Supreme Court rejects bid to block court ruling that left dozens of military prosecutions in limbo
Appeal court ruling said lack of jury option in military trials undermines Charter rights
A handful of serious criminal cases — now tied up in the military justice system over questions of constitutionality — likely will be put before a civilian judge after Canada's top court has dismissed an attempt to temporarily stay the effects of a case that has hobbled the courts-martial system.
The Supreme Court of Canada on Monday rejected a motion by the director of military prosecutions to order a stay on the effects of the appeals court ruling involving Master-Cpl. Raphael Beaudry, who was charged with sexual assault but denied a jury trial back in September.
The appeals court ruled in Beaudry's case that the inability of soldiers, sailors and aircrew to elect trial by jury for serious crimes (those punishable by five years or more in prison) amounts to a violation of the Charter of Rights and Freedoms.
The effect on the military justice system has been profound. National Defence says 35 cases have been called into question by the Beaudry ruling.
Most of the cases currently in doubt — 22 — involve sexual assault charges.
Only five courts martial are scheduled to proceed. A dozen are waiting in the wings with no trial date, while another 15 are in limbo.
"We really have an obligation to reassess the cases that we have ongoing and determine whether it would be better for things to be dealt with downtown," said Col. Bruce MacGregor, the director of military prosecutions.
He was unable to say how many cases would be transferred to civilian court, a move MacGregor has resisted in the past because it means the military loses control over how, when — or even if — they're prosecuted.
The military prosecution branch has appealed the so-called Beaudry decision. The Supreme Court won't hear the case until March, however — and military prosecutors wanted to remove the uncertainty by asking that the ruling's effects be suspended.
MacGregor said he respects the court's ruling and will have to deal with the repercussions.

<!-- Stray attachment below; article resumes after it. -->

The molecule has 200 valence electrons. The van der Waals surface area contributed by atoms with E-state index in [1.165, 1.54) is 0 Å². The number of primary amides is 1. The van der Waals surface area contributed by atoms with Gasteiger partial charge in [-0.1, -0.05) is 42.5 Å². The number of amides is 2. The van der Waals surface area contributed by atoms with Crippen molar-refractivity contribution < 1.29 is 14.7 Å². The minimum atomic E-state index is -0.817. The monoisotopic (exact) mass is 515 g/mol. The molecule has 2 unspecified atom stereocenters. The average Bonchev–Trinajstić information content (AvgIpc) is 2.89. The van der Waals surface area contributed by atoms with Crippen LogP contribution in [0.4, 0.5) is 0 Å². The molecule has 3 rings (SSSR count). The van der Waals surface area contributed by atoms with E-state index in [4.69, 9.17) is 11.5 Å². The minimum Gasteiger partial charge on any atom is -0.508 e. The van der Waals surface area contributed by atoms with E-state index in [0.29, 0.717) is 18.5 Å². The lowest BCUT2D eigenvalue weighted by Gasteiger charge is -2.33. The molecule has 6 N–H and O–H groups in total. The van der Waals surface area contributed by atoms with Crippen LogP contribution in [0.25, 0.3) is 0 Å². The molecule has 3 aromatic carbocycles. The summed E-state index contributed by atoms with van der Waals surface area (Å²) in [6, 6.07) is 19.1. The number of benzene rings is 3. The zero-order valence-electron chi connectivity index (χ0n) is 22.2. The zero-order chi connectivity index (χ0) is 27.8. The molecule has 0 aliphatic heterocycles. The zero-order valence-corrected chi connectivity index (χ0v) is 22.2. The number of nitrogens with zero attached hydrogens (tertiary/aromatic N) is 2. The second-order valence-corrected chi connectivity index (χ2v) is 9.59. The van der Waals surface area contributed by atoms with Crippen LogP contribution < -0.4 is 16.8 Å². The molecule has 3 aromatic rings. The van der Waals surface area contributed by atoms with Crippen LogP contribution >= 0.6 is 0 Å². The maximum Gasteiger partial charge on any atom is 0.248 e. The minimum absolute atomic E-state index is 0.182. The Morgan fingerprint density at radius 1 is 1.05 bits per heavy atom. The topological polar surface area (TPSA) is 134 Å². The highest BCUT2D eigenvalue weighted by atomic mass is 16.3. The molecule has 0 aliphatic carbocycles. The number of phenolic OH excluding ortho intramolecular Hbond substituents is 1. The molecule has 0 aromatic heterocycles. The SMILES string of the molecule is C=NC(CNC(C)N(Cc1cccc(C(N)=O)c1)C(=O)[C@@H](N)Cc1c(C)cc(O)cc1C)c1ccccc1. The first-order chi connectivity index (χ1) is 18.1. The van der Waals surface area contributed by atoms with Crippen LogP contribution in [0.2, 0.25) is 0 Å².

"I'm disappointed because I believe we had a very important position to put forward," he said.
CBC News reported last month that military judges have been opting to adjourn trials until after the Supreme Court rendered its judgment on the constitutionality of the military justice system.
MacGregor said in a written statement early Monday that the issues the Supreme Court was considering would determine the future of the military justice system, which is separate and distinct under law from civilian courts.
He attempted to reassure those in uniform that they remain on top of serious crimes.
"While the court did not grant the motion, I wish to assure the women and men of the armed forces and all Canadians that the military justice system continues to perform its critical role in maintaining the discipline, efficiency and morale of the Canadian Armed Forces," MacGregor said.
"We will continue to consider all possible options to ensure that any impacted cases move forward expeditiously and are prosecuted to the fullest extent of the law."
Military reluctant to turn cases over to civilians
He said he is aware of the stakes for those whose cases are being affected by the uncertainty.
"The interests of victims and survivors remain my highest priority. I will continue to ensure that they are actively informed and consulted in all cases," MacGregor said.
"I also remain mindful of the need to proceed with all cases in a timely manner, and the right of accused persons to be tried within a reasonable time as set out in the Supreme Court decision in the Jordan case."
It is the eighteen month timeline to ensure a speedy trial, in the landmark Jordan case, which concerns military prosecutors.
"There are a number of cases that we will consider on a case-by-case basis for potential transfer to the civilian justice system," said MacGregor. "